Visible from the road nearby, the hose leads from the tailpipe of the pickup into a window of the house trailer. A citizen who noticed the situation called in the emergency, leading to the rescue and later arrest of the murder suspect.
The mobile home and vicinity were cordoned off as a crime scene Wednesday morning.
A 55-year-old Carbonville man who was rescued from an apparent suicide attempt Tuesday morning was arrested shortly after as a suspect in the shooting death of his younger brother.
According to Chief Deputy Sheriff Tom Stefanoff, the chain of events leading to the arrest of Kurt Alan Morris began with a call from a citizen at about 9:30 a.m. The caller noticed a hose running from the tailpipe of a pickup truck into the window of a trailer at 1711 N. Carbonville Rd.
Deputy Travis Henrie responded to the call and found the situation as described, with the truck running. Henrie got no response after pounding on the door, so he entered the trailer.
He found Morris unconscious inside. Henrie pulled the man outside. then called EMTs and ambulance. As he revived, Morris told Henrie, "My brother is inside."
So the deputy went back inside. "He searched and found a second bedroom that was covered with plastic sheets and duct tape," Stefanoff said. "When he entered that room he found the brother was deceased, shot in the head."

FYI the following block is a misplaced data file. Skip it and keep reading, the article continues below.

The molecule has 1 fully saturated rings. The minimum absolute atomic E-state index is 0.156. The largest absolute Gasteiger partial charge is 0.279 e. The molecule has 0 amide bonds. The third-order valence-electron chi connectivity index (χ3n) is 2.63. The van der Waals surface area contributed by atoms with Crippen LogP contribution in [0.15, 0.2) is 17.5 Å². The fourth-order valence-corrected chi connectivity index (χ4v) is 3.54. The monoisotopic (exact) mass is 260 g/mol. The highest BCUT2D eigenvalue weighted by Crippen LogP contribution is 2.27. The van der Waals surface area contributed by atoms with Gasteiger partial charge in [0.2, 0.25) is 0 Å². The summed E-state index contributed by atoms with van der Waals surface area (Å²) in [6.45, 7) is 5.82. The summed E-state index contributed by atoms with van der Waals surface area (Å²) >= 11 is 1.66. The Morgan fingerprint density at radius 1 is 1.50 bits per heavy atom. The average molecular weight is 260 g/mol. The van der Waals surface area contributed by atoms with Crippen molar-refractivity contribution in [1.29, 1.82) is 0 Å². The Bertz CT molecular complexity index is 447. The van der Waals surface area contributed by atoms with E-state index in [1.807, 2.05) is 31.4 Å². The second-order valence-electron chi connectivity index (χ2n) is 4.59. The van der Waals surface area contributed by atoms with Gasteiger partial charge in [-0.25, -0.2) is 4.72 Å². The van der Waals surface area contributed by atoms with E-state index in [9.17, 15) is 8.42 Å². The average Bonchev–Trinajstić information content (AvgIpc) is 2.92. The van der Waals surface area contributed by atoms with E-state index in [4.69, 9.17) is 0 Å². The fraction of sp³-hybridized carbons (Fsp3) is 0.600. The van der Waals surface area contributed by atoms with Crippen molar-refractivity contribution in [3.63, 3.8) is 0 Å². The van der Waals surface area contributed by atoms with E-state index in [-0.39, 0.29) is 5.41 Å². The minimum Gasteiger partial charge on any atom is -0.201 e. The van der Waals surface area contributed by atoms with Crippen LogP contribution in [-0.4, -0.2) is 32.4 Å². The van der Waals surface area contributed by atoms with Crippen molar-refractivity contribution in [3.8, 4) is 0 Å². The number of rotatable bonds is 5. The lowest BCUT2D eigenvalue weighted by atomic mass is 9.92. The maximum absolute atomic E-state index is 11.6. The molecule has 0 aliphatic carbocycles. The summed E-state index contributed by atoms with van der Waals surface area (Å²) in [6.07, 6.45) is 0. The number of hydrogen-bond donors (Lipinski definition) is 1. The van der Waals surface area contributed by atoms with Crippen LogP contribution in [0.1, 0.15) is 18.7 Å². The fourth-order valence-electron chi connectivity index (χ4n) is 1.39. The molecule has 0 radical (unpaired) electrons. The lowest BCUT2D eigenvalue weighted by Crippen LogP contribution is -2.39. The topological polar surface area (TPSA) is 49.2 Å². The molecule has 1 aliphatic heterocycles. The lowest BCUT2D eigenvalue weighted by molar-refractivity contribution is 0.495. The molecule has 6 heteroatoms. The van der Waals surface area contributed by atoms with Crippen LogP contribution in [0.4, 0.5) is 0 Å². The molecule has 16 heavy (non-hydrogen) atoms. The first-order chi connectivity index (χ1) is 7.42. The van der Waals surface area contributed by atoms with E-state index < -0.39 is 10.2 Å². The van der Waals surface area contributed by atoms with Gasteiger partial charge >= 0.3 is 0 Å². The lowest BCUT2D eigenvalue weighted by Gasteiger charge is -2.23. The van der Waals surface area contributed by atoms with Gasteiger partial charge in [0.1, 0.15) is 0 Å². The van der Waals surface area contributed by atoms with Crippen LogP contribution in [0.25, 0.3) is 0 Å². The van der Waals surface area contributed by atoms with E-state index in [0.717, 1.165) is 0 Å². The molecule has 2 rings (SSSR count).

The victim, 50-year-old Jack R. Morris, had apparently been dead for more than a week, Stefanoff said.
Henrie and Stefanoff said evidence indicates that the shooting occurred in the bedroom. A shotgun was discovered during the investigation and taken into evidence.
After being treated and released from Castleview Hospital, Kurt Morris, AKA Michael Morris, was arrested on booked into Carbon County Jail on a murder charge, Stefanoff said.
The chief deputy added that the suspect has a history of burglaries and assaults in South Dakota, but has not been in trouble during the past few years in Carbon County.
The victim's body is at the State Medical Examiner's Office for autopsy.
Both Kurt and Jack Morris were unemployed.